On Friday, Lyft, the ride-hailing company, announced that it was developing its own self-driving technology, marking yet another company’s gamble that the future of transportation will be marked by self-driving cars.
“We aren’t thinking of our self-driving division as a side project. It’s core to our business,” said Luc Vincent, vice president of autonomous technology at Lyft. “That’s why 10 percent of our engineers are already focused on developing self-driving technology — and we’ll continue to grow that team in the months ahead.” “Lyft is not getting into the business of manufacturing a car,” Raj Kapoor, Lyft’s chief strategy officer said. “We’re on our way to creating a self-driving system. Then the auto industry can bring it to life.”
The UK government has announced plans to introduce drone registration and safety awareness courses for owners of the small unmanned aircraft. It will affect anyone who owns a drone which weighs more than 250 grams (8oz). Drone maker DJI said it was in favour of the measures.
“Our measures prioritise protecting the public while maximising the full potential of drones,” said Aviation Minister Lord Martin Callanan. The drone safety awareness test will involve potential flyers having to “prove that they understand UK safety, security and privacy regulations”, it said. Similar registration rules in the US were successfully challenged in court in March 2017 and as a result are currently not applicable to non-commercial flyers.
Meet Albert, who is making the world of marketing less tedious by the day. He is the creation of Israeli tech firm Adgorithms.The idea of Albert was to centralise and automate the manual processes a marketer does day to day: planning, executing and reporting on campaigns, across all channels – search, social, email and display.
“All of our clients refer to him as ‘He’. He has his own personality at the end of the day. When you purchase Albert, it’s a little bit like you hired
another team member. We really replace work that otherwise would be done manually. So that’s why it’s easier to call it ‘he’,” said Or Shani, CEO of Adgorithms.
Microsoft Security Risk Detection, previously known as Project Springfield, is a cloud-based tool that developers can use to look for bugs and other security vulnerabilities in the software they are preparing to release or use. The tool is designed to catch the vulnerabilities before the software goes out the door, saving companies the heartache of having to patch a bug, deal with crashes or respond to an attack after it has been released.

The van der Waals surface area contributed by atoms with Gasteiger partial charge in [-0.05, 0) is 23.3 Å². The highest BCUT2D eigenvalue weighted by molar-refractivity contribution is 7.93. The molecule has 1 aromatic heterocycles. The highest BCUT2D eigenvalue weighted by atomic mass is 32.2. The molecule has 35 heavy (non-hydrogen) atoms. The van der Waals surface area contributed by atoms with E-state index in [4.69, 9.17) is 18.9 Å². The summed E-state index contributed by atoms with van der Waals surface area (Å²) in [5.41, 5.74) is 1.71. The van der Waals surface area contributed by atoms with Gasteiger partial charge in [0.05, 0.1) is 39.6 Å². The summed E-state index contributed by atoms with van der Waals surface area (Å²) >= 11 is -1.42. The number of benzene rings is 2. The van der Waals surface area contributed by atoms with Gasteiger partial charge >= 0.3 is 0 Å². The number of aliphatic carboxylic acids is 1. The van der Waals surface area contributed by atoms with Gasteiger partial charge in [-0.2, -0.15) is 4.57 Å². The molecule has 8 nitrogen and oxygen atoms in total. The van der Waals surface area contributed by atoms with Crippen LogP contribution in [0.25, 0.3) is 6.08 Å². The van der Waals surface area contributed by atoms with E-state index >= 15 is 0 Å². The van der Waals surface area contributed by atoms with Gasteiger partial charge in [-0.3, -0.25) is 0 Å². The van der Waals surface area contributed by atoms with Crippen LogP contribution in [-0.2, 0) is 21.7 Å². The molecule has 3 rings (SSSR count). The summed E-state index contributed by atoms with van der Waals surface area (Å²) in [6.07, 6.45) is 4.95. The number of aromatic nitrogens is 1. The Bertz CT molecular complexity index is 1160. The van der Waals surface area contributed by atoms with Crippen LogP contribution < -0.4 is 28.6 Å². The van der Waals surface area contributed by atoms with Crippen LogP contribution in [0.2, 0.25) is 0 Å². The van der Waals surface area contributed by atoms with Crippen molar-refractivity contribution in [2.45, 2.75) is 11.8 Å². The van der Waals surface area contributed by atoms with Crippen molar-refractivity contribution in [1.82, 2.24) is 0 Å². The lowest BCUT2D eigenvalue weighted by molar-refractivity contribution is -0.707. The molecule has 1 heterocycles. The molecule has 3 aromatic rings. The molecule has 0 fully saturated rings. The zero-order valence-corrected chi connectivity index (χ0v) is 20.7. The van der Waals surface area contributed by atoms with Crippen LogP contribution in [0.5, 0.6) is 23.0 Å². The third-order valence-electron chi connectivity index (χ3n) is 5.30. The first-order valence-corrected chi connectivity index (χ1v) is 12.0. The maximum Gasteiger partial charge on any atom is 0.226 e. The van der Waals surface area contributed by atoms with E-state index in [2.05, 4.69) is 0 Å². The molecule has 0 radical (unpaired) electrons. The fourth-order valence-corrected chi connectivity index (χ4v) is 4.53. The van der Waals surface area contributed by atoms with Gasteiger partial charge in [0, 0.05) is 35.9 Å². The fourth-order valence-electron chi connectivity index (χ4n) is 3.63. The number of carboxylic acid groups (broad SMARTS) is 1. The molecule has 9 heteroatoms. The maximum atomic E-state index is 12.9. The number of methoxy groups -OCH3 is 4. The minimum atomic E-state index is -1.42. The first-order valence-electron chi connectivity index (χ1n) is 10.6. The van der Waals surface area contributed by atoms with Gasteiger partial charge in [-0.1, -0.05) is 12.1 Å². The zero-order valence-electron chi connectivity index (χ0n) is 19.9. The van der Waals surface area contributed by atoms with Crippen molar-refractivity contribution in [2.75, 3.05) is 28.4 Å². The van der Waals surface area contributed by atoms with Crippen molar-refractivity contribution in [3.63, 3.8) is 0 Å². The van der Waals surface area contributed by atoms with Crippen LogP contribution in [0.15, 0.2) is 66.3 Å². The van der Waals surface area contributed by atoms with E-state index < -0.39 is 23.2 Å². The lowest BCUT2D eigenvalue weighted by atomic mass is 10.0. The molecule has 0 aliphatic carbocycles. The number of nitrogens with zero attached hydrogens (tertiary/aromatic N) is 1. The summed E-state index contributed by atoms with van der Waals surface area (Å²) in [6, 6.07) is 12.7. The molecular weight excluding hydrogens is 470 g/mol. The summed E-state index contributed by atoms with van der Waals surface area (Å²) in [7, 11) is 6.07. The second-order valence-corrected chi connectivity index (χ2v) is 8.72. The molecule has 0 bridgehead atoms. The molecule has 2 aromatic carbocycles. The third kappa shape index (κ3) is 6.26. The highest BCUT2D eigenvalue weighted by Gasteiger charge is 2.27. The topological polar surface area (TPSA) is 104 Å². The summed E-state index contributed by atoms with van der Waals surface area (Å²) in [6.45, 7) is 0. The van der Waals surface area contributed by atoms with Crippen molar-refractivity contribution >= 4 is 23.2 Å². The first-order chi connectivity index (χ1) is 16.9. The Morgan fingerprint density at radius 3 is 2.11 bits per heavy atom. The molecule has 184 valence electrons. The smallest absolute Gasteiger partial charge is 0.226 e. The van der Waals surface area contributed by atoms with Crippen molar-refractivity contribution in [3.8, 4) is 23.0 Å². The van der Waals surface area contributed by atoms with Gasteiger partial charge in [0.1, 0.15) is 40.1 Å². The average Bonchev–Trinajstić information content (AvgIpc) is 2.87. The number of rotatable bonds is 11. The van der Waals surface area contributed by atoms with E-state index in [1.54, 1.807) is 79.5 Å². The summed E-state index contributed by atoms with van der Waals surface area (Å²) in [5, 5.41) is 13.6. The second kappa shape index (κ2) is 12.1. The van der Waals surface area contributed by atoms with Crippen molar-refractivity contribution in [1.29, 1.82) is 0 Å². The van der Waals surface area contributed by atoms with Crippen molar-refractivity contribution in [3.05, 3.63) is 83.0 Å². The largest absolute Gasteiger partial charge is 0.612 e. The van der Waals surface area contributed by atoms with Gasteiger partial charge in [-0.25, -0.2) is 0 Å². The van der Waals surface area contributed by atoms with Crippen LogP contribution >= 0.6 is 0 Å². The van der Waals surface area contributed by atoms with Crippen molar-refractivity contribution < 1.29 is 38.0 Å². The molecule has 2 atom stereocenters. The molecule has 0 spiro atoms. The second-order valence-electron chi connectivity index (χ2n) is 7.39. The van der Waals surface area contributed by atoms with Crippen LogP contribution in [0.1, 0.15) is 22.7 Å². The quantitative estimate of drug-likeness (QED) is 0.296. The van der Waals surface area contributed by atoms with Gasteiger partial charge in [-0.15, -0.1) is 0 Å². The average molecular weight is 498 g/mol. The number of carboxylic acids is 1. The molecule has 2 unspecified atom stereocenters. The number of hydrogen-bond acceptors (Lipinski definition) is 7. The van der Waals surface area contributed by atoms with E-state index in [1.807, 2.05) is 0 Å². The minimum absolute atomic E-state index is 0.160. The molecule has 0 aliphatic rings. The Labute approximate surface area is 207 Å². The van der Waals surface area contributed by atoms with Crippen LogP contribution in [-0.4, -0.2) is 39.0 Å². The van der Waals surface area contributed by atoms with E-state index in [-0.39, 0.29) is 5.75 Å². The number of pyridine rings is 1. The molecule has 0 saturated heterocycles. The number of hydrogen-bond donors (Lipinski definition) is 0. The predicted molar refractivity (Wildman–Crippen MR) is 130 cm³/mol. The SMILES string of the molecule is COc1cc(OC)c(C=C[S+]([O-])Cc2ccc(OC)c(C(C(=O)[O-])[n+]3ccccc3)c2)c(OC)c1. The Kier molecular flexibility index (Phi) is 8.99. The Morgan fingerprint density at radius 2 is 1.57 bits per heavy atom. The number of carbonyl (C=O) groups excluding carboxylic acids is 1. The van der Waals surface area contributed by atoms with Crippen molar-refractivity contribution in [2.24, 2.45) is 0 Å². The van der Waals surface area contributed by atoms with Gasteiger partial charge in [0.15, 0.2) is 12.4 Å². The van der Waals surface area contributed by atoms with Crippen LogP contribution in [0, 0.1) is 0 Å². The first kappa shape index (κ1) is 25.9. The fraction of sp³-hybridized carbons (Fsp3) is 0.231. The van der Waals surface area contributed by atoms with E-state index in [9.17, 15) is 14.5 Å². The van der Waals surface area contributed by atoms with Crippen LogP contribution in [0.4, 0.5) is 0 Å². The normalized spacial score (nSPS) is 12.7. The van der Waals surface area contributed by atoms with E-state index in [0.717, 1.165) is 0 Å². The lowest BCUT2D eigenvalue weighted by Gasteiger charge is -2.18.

David Molnar, the Microsoft researcher who leads the group delivering the risk detection tool, said companies have traditionally hired security experts to do this kind of work, which is called fuzz testing, if they did it at all. As the sheer volume of software that companies create and use has increased, it’s gotten harder to keep up with the dizzying pace of testing so much software – but more important than ever to keep systems safe from attackers.
Fast.ai released their newest free course, Computational Linear Algebra, including an online textbook and a series of videos, and covering applications (using Python) such as how to identify the foreground in a surveillance video, how to categorize documents, the algorithm powering Google’s search, how to reconstruct an image from a CT scan, and more.
Have you ever scrambled around at an airport, hunting down a power outlet for your laptop or smartphone? Amazon’s inventors have the answer: a power-charging robot that’ll come to your side and let you plug in, for a price.
The robot is the subject of a patent published recently, which is based on an application filed by a Seattle-based Amazon team back in 2015. The newly published patent lays out a detailed system for a fleet of robots that can be summoned in an airport, shopping mall or other public place. You could even set up a mobile app to have a robot show up unbidden when your device’s charge drops below a certain level.
The UK government is looking for as many ideas as possible for how machine learning can help Innovate UK make the best use of its existing data. You should show how you would develop and test a prototype application. You can find out more about the data that they will provide to successful applicants in Annex A on the secure server (FTP) site. The FTP site will be available after you register.
Competition opens: Today
Registration closes: Wednesday 6 September 2017 12:00pm
Earlier this week, TechCrunch were honored to host many of the greatest minds in the field on the MIT campus — the birthplace of much of this robotic innovation. Industry and university leaders joined us at TC Sessions: Robotics, including Amazon Robotics’ Tye Brady, Disney Robotics’ Martin Buehler, MIT CSAIL director Daniela Rus, ABB’s Sami Atiya and all three iRobot cofounders, Colin
Angle, Helen Grenier and Rodney Brooks.
Check out the videos here on The Future of Industrial Robotics, Collaborative Robots at Work, and more.
Motorola Solutions (NYSE: MSI) announced that it will work with Neurala to develop intelligent cameras for public safety users. The goal is to enable police officers to more efficiently search for objects or persons of interest, such as missing children and suspects.
“We see powerful potential for artificial intelligence to improve safety and efficiency for our customers, which in turn helps create safer communities,” said Paul Steinberg, Chief Technology Officer, Motorola Solutions. “But applying AI in a public safety setting presents unique challenges. Neurala’s ‘edge learning’ capabilities will help us explore solutions for a variety of public safety workflows such as finding a missing child or investigating an object of interest, such as a bicycle.”